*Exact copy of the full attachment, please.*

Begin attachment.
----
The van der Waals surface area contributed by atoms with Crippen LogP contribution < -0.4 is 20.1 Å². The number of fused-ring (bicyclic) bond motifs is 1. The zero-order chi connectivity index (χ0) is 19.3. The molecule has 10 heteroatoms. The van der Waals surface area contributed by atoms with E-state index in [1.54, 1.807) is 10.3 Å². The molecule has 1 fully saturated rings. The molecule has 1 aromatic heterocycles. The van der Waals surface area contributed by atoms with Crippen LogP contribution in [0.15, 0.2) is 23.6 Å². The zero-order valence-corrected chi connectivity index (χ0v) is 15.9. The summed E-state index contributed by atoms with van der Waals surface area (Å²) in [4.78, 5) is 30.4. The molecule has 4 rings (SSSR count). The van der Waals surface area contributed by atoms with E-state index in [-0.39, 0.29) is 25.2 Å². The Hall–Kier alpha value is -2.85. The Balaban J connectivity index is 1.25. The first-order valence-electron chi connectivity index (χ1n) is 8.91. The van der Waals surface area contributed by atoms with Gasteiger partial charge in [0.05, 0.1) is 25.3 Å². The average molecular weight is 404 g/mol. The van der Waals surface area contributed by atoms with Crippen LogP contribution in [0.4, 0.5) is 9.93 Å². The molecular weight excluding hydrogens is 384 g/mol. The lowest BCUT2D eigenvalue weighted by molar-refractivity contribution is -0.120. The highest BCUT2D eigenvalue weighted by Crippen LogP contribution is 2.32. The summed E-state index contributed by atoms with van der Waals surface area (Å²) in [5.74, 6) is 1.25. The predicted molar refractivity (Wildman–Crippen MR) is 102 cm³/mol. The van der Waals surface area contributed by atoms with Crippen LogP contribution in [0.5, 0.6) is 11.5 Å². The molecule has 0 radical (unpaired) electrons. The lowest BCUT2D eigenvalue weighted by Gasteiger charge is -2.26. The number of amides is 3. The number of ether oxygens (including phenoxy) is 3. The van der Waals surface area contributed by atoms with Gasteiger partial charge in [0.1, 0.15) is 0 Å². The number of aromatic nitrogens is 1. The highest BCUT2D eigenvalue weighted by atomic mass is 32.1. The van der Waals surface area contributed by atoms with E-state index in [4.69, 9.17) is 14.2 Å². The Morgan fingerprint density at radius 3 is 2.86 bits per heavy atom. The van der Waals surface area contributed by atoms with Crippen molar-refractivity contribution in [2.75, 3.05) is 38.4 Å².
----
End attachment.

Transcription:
The van der Waals surface area contributed by atoms with Crippen LogP contribution < -0.4 is 20.1 Å². The number of fused-ring (bicyclic) bond motifs is 1. The zero-order chi connectivity index (χ0) is 19.3. The molecule has 10 heteroatoms. The van der Waals surface area contributed by atoms with E-state index in [1.54, 1.807) is 10.3 Å². The molecule has 1 fully saturated rings. The molecule has 1 aromatic heterocycles. The van der Waals surface area contributed by atoms with Crippen LogP contribution in [0.15, 0.2) is 23.6 Å². The zero-order valence-corrected chi connectivity index (χ0v) is 15.9. The summed E-state index contributed by atoms with van der Waals surface area (Å²) in [4.78, 5) is 30.4. The molecule has 4 rings (SSSR count). The van der Waals surface area contributed by atoms with E-state index in [-0.39, 0.29) is 25.2 Å². The Hall–Kier alpha value is -2.85. The Balaban J connectivity index is 1.25. The first-order valence-electron chi connectivity index (χ1n) is 8.91. The van der Waals surface area contributed by atoms with Gasteiger partial charge in [0.05, 0.1) is 25.3 Å². The average molecular weight is 404 g/mol. The van der Waals surface area contributed by atoms with Crippen LogP contribution in [0.4, 0.5) is 9.93 Å². The molecular weight excluding hydrogens is 384 g/mol. The lowest BCUT2D eigenvalue weighted by molar-refractivity contribution is -0.120. The highest BCUT2D eigenvalue weighted by Crippen LogP contribution is 2.32. The summed E-state index contributed by atoms with van der Waals surface area (Å²) in [5.74, 6) is 1.25. The predicted molar refractivity (Wildman–Crippen MR) is 102 cm³/mol. The van der Waals surface area contributed by atoms with Crippen LogP contribution in [0.5, 0.6) is 11.5 Å². The molecule has 0 radical (unpaired) electrons. The lowest BCUT2D eigenvalue weighted by Gasteiger charge is -2.26. The number of amides is 3. The number of ether oxygens (including phenoxy) is 3. The van der Waals surface area contributed by atoms with Gasteiger partial charge in [0.1, 0.15) is 0 Å². The number of aromatic nitrogens is 1. The highest BCUT2D eigenvalue weighted by atomic mass is 32.1. The van der Waals surface area contributed by atoms with E-state index in [4.69, 9.17) is 14.2 Å². The Morgan fingerprint density at radius 3 is 2.86 bits per heavy atom. The van der Waals surface area contributed by atoms with Crippen molar-refractivity contribution in [2.75, 3.05) is 38.4 Å².